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|U.S. Agriculture: What Is Happening to
Farms and Farmers?
Scale. In 2001 there were an estimated 2.16 million U.S. farms,1 down from approximately 5.5 million in 1950;2 10% of these farms account for nearly 70% of all agriculture production.3
Farm Support Programs. Recent studies show that approximately two-thirds of subsidies go to just 10% of farms. In fact, most fresh produce in supermarkets is grown without subsidies and livestock producers are ineligible for most government payments, though they do benefit indirectly from grain subsidies.4 From 1999 to 2001, agricultural support in the developed countries totaled $329.6 billion. The U.S. share totaled $95.5 billion, while the European Union’s share was $112.7 billion.5 Over the same time period, U.S. agricultural support was more than three times the amount of U.S. foreign economic and humanitarian assistance. U.S. farm supports will significantly increase in the future due to the passage of the 2002 farm bill.
Health and Safety. Of more than 41 million uninsured people in the United States, one in five lives in rural areas. They are older, poorer, and less healthy than people living in urban areas.7 The 2002 occupational fatality rate in agriculture was 22.7 per 100,000 people employed, compared to 12.2 in construction, 11.3 in transportation, and 23.5 in mining.81 National Agriculture Statistics Service (NASS) (2002), 23.
2 Bread for the World, Agriculture in the Global Economy, Hunger 2003, p. 36.
3 U.S. Department of Agriculture, Food and Agricultural Policy: Taking Stock of the New Century (September 2001), Appendix 1, Table A-1.
4 Congressional Quarterly, Farm Subsidies: Do They Favor Large Farming Operations? 12:19 (May 17, 2002): 436-437.
5 World Bank, Global Economic Prospects (2004), 120.
6 The Kaiser Family Foundation, Kaiser Commission on Key Facts (April 2003).
7 U.S. Department of Labor Statistics, Census of Fatal Occupational Injuries (2002).
|Concentration and Vertical Integration: What Is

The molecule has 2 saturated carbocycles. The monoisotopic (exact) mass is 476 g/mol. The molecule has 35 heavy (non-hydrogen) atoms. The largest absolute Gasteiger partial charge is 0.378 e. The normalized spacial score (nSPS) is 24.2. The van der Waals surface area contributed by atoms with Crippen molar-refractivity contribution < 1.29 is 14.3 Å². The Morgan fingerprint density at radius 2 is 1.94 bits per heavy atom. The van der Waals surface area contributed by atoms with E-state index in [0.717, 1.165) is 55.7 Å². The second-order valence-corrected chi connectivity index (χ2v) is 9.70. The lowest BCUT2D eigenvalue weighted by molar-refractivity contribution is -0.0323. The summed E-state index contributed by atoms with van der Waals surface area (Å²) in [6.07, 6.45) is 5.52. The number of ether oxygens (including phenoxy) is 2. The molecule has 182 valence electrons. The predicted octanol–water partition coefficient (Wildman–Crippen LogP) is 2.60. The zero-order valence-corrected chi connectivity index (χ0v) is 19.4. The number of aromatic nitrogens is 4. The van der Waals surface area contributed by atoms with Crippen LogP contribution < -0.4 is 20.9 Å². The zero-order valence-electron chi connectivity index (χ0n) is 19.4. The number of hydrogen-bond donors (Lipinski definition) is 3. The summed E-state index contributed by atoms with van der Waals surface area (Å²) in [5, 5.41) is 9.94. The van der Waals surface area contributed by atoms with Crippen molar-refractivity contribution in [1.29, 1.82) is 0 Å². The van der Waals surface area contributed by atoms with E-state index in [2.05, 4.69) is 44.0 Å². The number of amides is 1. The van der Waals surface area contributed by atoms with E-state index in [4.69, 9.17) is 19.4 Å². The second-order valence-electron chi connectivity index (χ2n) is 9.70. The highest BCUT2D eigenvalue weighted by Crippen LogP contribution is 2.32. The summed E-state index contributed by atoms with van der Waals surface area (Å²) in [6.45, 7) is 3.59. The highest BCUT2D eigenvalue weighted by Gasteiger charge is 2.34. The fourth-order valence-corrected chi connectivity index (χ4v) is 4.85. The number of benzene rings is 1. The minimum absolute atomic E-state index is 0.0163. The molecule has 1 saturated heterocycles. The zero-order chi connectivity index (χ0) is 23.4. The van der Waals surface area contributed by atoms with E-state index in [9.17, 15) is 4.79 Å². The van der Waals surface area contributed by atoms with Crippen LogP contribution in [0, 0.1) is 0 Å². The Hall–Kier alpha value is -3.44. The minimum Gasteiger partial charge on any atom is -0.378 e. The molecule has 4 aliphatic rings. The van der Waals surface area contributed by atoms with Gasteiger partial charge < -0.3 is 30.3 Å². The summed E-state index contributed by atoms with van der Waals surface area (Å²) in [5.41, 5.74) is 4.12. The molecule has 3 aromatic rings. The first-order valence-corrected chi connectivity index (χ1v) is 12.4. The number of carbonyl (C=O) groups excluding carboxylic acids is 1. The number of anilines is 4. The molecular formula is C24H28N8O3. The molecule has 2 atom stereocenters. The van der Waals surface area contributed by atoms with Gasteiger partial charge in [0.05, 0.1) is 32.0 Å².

Happening to Our Food from Field to Shelf?
Food Retail. In 1997, the top five food retailers held 24% of the U.S. market; by 2000 that share increased to 42% of retail food sales.1 Livestock.Today the four largest beef firms process 81% of all the cattle; the four largest pork firms process 59% of pork; and four chicken firms process 50% of all broilers.2 Grains. The four largest wheat processors have 61% of the market; the four largest soybean processors have 80% of the market.3
1 Mary Hendrickson, William Heffernan, Philip Howard, and Judith
Heffernan, Executive Summary, Report to National Farmers Union,
Consolidation in Food Retailing and Dairy: Implications for Farmers and
Consumers in a Global Food System (January 8, 2001).
|Rural America: What Is Happening to
Rural Communities and Culture?
Sources of Income. In 1999, net farm cash income was $55.7 billion, while other sources of income contributed $124 billion to the total income of farm families.1 Most rural counties do not depend on agriculture for their economies; on average, seven of eight rural counties derive income from a mix of farming, manufacturing, services, and other activities.2
Rural Poverty. Poverty in rural areas has been consistent for the last 40 years, with rates of 20% or more in the rural South, Appalachia, the Ozarks, the Mississippi Delta, and the Rio Grande Valley.3 Poverty rates in most agriculturally-based counties in six of the major agriculture-producing states (Iowa, Kansas, Minnesota, Nebraska, North Dakota, and South Dakota) are greater than in the metropolitan counties in those states; the rates in the smallest agriculturally-based counties are 60% higher.4
Culture. Studies for the past 50 years show a correlation between a growing concentration in agriculture and a loss of businesses and civic society in rural towns. Fewer farms and ranches mean fewer agricultural support services and farm-related businesses, since larger and more intensive farms can deal directly with national or global agribusiness. Fewer farm families mean fewer children in rural schools, fewer community services, and fewer churches; the average age of a farmer is estimated to be about 55 years.5
1 Department of Agriculture, Food and Agricultural
Policy: Taking Stock of the New Century (September 2001), 4.
|Global Agriculture: What Is Happening to Hungry People and
Farmers Around the World?
Scale. In 2001, 55% percent of all workers in developing countries were employed in agriculture;1 70% of the poor in developing countries live in rural areas and derive livelihoods from agriculture directly or indirectly.2 Among the developing regions, Africa has the greatest concentration of low-income, food deficit countries that cannot produce enough food to feed their populations and cannot afford to make up the deficit through imports.3 Also, in sub-Saharan Africa, women produce up to 80% of basic food products.4